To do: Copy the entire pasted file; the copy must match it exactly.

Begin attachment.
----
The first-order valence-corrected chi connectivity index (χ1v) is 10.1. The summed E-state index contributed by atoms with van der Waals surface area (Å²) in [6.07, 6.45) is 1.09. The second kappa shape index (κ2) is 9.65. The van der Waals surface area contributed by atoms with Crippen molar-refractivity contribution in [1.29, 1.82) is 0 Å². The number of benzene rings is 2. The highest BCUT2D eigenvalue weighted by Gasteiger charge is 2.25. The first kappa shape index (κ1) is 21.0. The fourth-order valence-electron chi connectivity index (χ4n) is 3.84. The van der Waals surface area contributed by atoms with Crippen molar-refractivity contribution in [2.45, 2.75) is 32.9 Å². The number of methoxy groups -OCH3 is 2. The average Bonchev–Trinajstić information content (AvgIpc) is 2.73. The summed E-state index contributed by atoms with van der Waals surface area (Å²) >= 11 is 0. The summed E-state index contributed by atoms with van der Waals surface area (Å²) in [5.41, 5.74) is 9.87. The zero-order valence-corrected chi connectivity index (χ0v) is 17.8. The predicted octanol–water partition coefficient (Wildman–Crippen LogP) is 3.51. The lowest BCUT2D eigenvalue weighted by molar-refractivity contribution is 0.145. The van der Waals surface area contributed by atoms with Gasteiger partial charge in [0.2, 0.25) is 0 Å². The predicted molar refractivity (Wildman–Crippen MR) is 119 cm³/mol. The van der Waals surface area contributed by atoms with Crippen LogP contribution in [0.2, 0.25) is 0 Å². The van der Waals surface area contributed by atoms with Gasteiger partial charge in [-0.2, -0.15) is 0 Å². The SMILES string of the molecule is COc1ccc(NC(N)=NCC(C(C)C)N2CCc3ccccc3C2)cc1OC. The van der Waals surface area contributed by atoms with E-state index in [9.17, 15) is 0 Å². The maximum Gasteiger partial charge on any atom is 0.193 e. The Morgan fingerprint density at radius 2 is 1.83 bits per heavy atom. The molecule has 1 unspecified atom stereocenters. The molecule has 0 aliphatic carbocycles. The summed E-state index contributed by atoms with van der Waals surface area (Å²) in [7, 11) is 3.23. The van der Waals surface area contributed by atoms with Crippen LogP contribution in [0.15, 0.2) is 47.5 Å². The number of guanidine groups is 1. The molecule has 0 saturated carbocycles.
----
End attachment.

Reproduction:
The first-order valence-corrected chi connectivity index (χ1v) is 10.1. The summed E-state index contributed by atoms with van der Waals surface area (Å²) in [6.07, 6.45) is 1.09. The second kappa shape index (κ2) is 9.65. The van der Waals surface area contributed by atoms with Crippen molar-refractivity contribution in [1.29, 1.82) is 0 Å². The number of benzene rings is 2. The highest BCUT2D eigenvalue weighted by Gasteiger charge is 2.25. The first kappa shape index (κ1) is 21.0. The fourth-order valence-electron chi connectivity index (χ4n) is 3.84. The van der Waals surface area contributed by atoms with Crippen molar-refractivity contribution in [2.45, 2.75) is 32.9 Å². The number of methoxy groups -OCH3 is 2. The average Bonchev–Trinajstić information content (AvgIpc) is 2.73. The summed E-state index contributed by atoms with van der Waals surface area (Å²) >= 11 is 0. The summed E-state index contributed by atoms with van der Waals surface area (Å²) in [5.41, 5.74) is 9.87. The zero-order valence-corrected chi connectivity index (χ0v) is 17.8. The predicted octanol–water partition coefficient (Wildman–Crippen LogP) is 3.51. The lowest BCUT2D eigenvalue weighted by molar-refractivity contribution is 0.145. The van der Waals surface area contributed by atoms with Gasteiger partial charge in [0.2, 0.25) is 0 Å². The predicted molar refractivity (Wildman–Crippen MR) is 119 cm³/mol. The van der Waals surface area contributed by atoms with Crippen LogP contribution in [0.2, 0.25) is 0 Å². The van der Waals surface area contributed by atoms with Gasteiger partial charge in [-0.2, -0.15) is 0 Å². The SMILES string of the molecule is COc1ccc(NC(N)=NCC(C(C)C)N2CCc3ccccc3C2)cc1OC. The van der Waals surface area contributed by atoms with E-state index in [9.17, 15) is 0 Å². The maximum Gasteiger partial charge on any atom is 0.193 e. The Morgan fingerprint density at radius 2 is 1.83 bits per heavy atom. The molecule has 1 unspecified atom stereocenters. The molecule has 0 aliphatic carbocycles. The summed E-state index contributed by atoms with van der Waals surface area (Å²) in [7, 11) is 3.23. The van der Waals surface area contributed by atoms with Crippen LogP contribution in [0.15, 0.2) is 47.5 Å². The number of guanidine groups is 1. The molecule has 0 saturated carbocycles.